We should stand with Bernie’s supporters in the struggle against the billionaire class, in the fight for a “political revolution” and for “democratic socialism,” but we must give those terms another content. Socialists should stand for the collectivization of the economy, for taking the banks from the bankers and bringing corporations under social control. We also want to take money out of politics and democratize the political system. But we socialists do not believe that the government we have today could ever serve the interests of working people. The country’s working people must put this political system behind us and create a new kind of state, one based on democratic institutions through which workers exercise power. Based on radical experiments of the past, we can envision a state based on neighborhood or workplace councils or on cooperatives. Perhaps our social media will provide us with new ways to organize our society. We have no blueprint for all of this. The working class will have to work this out for itself. But with the principle of collective ownership and democratic decision making as its guide, we believe this can be done.
We cannot change the country and carry out a political revolution unless we also bring the banks and corporations at the center of the economy under social and democratic control. The simplest and most direct way to begin that process is by nationalizing the banks and industries, though only a government of working people could democratically manage them. Nationalization of industry in itself does not necessarily lead to socialism, as the experiences of the Soviet Union, China, and Cuba demonstrate. At the same time, socialist or labor party governments don’t guarantee socialism either, as has been shown by the postwar experience of social democracy in Europe and elsewhere. The genuine socialization of industry will require a new sort of government, based on democratic institutions that can take over finance and industry and subordinate them to the needs of the people, while also working in solidarity with the other nations and peoples of the world. To get to that point we will need powerful working class and social movements that can form the basis for working-class parties and, eventually, a working-class government.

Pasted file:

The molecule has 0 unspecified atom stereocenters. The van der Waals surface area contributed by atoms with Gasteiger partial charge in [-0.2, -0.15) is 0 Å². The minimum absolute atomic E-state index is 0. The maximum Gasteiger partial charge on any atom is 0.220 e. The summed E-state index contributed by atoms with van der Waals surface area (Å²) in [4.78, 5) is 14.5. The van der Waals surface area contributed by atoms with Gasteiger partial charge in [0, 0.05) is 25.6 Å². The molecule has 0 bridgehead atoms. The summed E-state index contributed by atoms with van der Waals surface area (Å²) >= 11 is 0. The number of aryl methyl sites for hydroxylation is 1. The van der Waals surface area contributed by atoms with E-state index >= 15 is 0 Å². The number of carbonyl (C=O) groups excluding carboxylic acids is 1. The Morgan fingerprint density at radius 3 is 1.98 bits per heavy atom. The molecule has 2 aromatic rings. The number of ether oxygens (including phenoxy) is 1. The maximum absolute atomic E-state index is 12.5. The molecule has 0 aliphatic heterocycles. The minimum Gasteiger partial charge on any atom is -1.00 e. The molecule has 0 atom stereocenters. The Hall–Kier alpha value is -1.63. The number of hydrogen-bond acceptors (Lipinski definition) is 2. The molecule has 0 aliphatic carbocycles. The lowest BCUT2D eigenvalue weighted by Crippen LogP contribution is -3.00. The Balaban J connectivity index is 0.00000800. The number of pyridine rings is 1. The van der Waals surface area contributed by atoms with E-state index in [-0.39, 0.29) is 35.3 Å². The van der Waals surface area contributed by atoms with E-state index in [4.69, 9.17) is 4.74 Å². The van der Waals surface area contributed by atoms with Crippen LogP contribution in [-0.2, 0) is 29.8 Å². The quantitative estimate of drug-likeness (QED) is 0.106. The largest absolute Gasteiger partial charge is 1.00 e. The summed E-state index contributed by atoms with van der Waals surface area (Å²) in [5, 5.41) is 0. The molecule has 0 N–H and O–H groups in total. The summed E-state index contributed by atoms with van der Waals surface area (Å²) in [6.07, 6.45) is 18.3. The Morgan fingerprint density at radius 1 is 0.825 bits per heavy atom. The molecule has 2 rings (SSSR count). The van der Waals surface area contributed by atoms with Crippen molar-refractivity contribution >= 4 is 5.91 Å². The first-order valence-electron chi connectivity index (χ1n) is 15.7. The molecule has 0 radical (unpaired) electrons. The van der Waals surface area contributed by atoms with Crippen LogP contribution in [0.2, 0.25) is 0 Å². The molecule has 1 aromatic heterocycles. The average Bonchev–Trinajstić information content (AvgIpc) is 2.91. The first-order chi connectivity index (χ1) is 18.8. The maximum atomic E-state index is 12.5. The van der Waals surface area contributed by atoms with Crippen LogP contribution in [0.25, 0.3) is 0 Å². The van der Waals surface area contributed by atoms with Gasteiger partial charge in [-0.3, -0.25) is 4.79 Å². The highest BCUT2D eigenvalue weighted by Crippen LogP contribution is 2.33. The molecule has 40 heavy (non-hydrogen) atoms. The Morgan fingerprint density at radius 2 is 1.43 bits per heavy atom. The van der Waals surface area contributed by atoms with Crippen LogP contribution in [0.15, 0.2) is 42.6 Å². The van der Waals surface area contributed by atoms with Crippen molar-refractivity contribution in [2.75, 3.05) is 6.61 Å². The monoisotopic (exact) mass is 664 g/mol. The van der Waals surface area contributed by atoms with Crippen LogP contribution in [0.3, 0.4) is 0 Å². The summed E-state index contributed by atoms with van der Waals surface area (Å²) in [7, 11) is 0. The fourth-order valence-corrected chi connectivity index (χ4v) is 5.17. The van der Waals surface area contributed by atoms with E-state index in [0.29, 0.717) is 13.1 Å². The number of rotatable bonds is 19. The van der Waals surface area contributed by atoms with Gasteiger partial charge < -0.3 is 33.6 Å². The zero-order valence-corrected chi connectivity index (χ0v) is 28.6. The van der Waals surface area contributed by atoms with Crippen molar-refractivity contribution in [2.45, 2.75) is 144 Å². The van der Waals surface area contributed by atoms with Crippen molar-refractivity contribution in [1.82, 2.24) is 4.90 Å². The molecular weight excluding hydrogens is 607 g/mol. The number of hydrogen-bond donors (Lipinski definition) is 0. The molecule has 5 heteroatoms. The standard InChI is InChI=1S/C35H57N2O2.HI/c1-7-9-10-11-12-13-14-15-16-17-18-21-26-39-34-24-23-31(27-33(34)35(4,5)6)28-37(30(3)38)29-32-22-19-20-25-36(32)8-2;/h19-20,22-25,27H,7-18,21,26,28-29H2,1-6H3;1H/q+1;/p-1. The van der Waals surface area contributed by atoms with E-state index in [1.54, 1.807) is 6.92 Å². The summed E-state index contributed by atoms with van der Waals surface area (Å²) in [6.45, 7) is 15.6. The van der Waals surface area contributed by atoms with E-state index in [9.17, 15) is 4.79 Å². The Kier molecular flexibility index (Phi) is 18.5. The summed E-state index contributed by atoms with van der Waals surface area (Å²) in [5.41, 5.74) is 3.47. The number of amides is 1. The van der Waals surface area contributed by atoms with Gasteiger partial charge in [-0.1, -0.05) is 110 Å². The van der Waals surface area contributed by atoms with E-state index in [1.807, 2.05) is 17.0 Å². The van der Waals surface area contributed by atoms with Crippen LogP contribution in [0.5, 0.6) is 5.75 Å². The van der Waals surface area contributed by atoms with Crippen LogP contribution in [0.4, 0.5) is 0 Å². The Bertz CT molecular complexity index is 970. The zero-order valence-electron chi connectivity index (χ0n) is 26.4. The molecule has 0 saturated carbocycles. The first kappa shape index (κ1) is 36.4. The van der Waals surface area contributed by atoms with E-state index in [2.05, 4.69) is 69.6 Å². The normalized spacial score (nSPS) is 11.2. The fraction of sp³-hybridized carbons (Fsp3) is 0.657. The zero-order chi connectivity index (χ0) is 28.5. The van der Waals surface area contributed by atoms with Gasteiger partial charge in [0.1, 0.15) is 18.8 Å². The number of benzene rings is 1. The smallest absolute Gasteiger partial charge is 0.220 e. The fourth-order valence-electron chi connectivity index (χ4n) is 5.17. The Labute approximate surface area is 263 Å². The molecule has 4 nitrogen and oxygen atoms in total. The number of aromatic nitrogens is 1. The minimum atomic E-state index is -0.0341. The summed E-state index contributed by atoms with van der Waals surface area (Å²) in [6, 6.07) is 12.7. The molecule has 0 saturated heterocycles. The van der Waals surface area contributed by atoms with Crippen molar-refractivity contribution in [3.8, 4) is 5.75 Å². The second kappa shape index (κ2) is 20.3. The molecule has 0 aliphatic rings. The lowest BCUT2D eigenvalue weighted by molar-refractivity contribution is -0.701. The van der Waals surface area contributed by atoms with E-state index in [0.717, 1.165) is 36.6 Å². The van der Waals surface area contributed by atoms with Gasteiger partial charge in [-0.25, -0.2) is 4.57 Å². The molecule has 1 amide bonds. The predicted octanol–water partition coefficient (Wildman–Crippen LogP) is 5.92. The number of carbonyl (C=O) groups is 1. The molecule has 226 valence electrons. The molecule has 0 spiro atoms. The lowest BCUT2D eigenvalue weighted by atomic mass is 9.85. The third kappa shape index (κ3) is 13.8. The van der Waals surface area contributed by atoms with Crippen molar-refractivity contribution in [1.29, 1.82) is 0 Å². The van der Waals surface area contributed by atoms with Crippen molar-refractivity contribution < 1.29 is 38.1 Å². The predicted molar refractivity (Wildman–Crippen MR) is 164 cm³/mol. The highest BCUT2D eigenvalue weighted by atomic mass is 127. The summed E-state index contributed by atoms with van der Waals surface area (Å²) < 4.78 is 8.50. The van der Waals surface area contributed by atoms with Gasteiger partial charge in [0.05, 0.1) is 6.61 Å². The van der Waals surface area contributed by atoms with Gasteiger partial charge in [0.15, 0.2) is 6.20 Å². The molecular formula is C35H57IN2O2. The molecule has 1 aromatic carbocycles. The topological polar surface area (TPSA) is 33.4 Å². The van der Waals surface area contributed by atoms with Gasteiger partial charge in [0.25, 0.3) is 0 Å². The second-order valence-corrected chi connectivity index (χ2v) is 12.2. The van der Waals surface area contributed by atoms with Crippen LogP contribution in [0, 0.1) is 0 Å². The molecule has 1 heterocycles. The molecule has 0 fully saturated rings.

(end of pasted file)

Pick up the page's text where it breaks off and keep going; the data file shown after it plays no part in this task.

When we look at things this way, it becomes clear that the confiscation of the property of the capitalist class cannot be achieved solely through the building of social movements and participation in electoral politics. Certainly no rational person would think that if we just win the elections, get a majority in Congress, and pass our program, that the capitalists will throw up their hands and turn over their property. No social class in history has ever given up its property without a tremendous struggle. Look back to the southern aristocrats who owned plantations and held human beings as slaves. When confronted with a challenge to their slavery-based system, the slave-owning class was prepared to fight a civil war to save it. The capitalist class, which today rules the country and dominates the global economic system, will be just as intransigent. They will not give up their wealth without a fight. A “political revolution” cannot be achieved unless working people and all of the oppressed in our society rise up and take power into their own hands. We need to confront this reality and to create an organization that understands its mission as playing a leading role in such a revolution.
This article originally appeared on SocialistForum.org.